SAN FRANCISCO — The Coast Guard issued a $5,000 fine to a passenger who jumped overboard into San Francisco Bay from a tour boat May 7.
The passenger allegedly jumped off the vessel after becoming distraught over an argument with her boyfriend. The vessel’s crew safely recovered the jumper, who was not injured.
This is the second “rail jumping” incident in the Bay Area within a 12-month period. Jumping into the water from a passenger vessel, such as a tour boat or ferry, is not only dangerous for the person jumping, it endangers the lives of others as well. Commercial passenger vessel crews are responsible for the safety of all of the passengers aboard their vessels, and in this case, their attention was diverted away from the safe operation of the vessel when they were forced to retrieve the jumper from the water. Jumpers are at risk because they could get sucked into the vessel’s propellers or drown from the effects of cold water shock, swimming failure and hypothermia.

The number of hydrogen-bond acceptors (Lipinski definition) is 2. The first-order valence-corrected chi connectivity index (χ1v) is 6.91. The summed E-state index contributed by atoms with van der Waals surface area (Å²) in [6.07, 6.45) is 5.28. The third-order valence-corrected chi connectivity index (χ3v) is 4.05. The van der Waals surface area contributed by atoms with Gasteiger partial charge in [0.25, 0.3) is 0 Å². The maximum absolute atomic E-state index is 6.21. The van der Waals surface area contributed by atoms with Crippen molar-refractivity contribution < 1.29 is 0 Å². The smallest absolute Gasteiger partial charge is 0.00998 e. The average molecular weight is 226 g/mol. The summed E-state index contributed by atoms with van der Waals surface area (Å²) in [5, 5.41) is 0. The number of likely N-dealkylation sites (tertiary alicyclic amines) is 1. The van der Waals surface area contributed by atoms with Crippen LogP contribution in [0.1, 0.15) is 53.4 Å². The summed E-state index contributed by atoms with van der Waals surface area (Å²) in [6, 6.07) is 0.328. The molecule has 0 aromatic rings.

The act of jumping into the water from a passenger vessel is considered interfering with the safe operation of the vessel, which is a violation of 46 United States Code, Section 2302. Depending on the circumstances of the violation, the penalty for breaking this law is a fine of up to $30,000.